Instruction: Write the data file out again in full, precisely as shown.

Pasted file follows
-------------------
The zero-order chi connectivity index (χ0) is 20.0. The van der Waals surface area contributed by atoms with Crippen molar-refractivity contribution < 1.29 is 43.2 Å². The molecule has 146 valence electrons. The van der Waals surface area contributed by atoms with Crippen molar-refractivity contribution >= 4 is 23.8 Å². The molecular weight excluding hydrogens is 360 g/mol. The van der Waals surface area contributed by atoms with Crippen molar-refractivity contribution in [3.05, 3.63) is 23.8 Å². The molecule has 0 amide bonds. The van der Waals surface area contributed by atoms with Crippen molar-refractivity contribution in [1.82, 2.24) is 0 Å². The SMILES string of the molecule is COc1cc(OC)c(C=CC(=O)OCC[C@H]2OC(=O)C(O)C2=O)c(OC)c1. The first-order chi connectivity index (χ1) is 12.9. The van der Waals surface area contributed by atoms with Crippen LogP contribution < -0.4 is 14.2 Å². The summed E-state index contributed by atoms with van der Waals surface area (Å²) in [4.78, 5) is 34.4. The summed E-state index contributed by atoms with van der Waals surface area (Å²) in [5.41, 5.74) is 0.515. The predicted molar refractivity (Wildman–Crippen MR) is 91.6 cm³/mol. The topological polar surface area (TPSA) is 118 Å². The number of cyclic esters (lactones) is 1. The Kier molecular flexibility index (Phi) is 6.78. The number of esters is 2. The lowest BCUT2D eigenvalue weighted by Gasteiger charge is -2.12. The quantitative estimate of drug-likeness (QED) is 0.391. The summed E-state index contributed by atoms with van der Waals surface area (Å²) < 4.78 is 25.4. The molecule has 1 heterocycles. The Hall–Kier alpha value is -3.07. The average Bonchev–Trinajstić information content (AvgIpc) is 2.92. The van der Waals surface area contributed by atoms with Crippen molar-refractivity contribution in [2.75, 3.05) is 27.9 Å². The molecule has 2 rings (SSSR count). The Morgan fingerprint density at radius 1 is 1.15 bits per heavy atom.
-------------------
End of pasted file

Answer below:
The zero-order chi connectivity index (χ0) is 20.0. The van der Waals surface area contributed by atoms with Crippen molar-refractivity contribution < 1.29 is 43.2 Å². The molecule has 146 valence electrons. The van der Waals surface area contributed by atoms with Crippen molar-refractivity contribution >= 4 is 23.8 Å². The molecular weight excluding hydrogens is 360 g/mol. The van der Waals surface area contributed by atoms with Crippen molar-refractivity contribution in [3.05, 3.63) is 23.8 Å². The molecule has 0 amide bonds. The van der Waals surface area contributed by atoms with Crippen molar-refractivity contribution in [1.82, 2.24) is 0 Å². The SMILES string of the molecule is COc1cc(OC)c(C=CC(=O)OCC[C@H]2OC(=O)C(O)C2=O)c(OC)c1. The first-order chi connectivity index (χ1) is 12.9. The van der Waals surface area contributed by atoms with Crippen LogP contribution < -0.4 is 14.2 Å². The summed E-state index contributed by atoms with van der Waals surface area (Å²) in [4.78, 5) is 34.4. The summed E-state index contributed by atoms with van der Waals surface area (Å²) in [5.41, 5.74) is 0.515. The predicted molar refractivity (Wildman–Crippen MR) is 91.6 cm³/mol. The topological polar surface area (TPSA) is 118 Å². The number of cyclic esters (lactones) is 1. The Kier molecular flexibility index (Phi) is 6.78. The number of esters is 2. The lowest BCUT2D eigenvalue weighted by Gasteiger charge is -2.12. The quantitative estimate of drug-likeness (QED) is 0.391. The summed E-state index contributed by atoms with van der Waals surface area (Å²) < 4.78 is 25.4. The molecule has 1 heterocycles. The Hall–Kier alpha value is -3.07. The average Bonchev–Trinajstić information content (AvgIpc) is 2.92. The van der Waals surface area contributed by atoms with Crippen molar-refractivity contribution in [2.75, 3.05) is 27.9 Å². The molecule has 2 rings (SSSR count). The Morgan fingerprint density at radius 1 is 1.15 bits per heavy atom.